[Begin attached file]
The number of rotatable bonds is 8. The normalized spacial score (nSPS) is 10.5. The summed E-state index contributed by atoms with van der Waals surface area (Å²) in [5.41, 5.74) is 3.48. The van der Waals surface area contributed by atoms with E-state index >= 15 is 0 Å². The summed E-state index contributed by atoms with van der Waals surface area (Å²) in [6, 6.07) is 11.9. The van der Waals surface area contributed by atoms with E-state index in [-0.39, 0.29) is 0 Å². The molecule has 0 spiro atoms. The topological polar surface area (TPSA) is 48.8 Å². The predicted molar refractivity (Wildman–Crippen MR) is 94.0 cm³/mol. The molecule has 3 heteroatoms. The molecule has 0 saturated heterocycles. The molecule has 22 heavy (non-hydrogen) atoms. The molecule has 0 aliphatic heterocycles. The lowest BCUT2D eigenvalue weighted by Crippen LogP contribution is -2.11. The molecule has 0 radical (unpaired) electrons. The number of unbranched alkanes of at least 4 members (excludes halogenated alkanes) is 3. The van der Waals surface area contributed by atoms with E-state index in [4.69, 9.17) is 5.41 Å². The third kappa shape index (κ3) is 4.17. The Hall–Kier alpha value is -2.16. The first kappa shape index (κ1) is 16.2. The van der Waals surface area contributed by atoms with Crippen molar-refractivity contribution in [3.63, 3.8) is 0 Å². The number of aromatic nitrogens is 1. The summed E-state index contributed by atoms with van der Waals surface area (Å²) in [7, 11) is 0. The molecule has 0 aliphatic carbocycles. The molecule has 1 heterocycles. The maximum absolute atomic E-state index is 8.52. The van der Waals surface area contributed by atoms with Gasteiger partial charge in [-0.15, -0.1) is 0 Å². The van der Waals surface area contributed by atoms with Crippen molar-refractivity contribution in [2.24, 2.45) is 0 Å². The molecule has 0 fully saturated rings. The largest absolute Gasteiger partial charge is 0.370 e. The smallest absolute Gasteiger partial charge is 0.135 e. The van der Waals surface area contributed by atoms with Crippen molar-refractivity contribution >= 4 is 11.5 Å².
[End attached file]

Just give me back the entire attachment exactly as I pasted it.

The number of rotatable bonds is 8. The normalized spacial score (nSPS) is 10.5. The summed E-state index contributed by atoms with van der Waals surface area (Å²) in [5.41, 5.74) is 3.48. The van der Waals surface area contributed by atoms with E-state index >= 15 is 0 Å². The summed E-state index contributed by atoms with van der Waals surface area (Å²) in [6, 6.07) is 11.9. The van der Waals surface area contributed by atoms with E-state index in [-0.39, 0.29) is 0 Å². The molecule has 0 spiro atoms. The topological polar surface area (TPSA) is 48.8 Å². The predicted molar refractivity (Wildman–Crippen MR) is 94.0 cm³/mol. The molecule has 3 heteroatoms. The molecule has 0 saturated heterocycles. The molecule has 22 heavy (non-hydrogen) atoms. The molecule has 0 aliphatic heterocycles. The lowest BCUT2D eigenvalue weighted by Crippen LogP contribution is -2.11. The molecule has 0 radical (unpaired) electrons. The number of unbranched alkanes of at least 4 members (excludes halogenated alkanes) is 3. The van der Waals surface area contributed by atoms with E-state index in [4.69, 9.17) is 5.41 Å². The third kappa shape index (κ3) is 4.17. The Hall–Kier alpha value is -2.16. The first kappa shape index (κ1) is 16.2. The van der Waals surface area contributed by atoms with Crippen molar-refractivity contribution in [3.63, 3.8) is 0 Å². The number of aromatic nitrogens is 1. The summed E-state index contributed by atoms with van der Waals surface area (Å²) in [7, 11) is 0. The molecule has 0 aliphatic carbocycles. The molecule has 1 heterocycles. The maximum absolute atomic E-state index is 8.52. The van der Waals surface area contributed by atoms with Gasteiger partial charge in [-0.15, -0.1) is 0 Å². The van der Waals surface area contributed by atoms with Crippen molar-refractivity contribution in [2.24, 2.45) is 0 Å². The molecule has 0 fully saturated rings. The largest absolute Gasteiger partial charge is 0.370 e. The smallest absolute Gasteiger partial charge is 0.135 e. The van der Waals surface area contributed by atoms with Crippen molar-refractivity contribution >= 4 is 11.5 Å².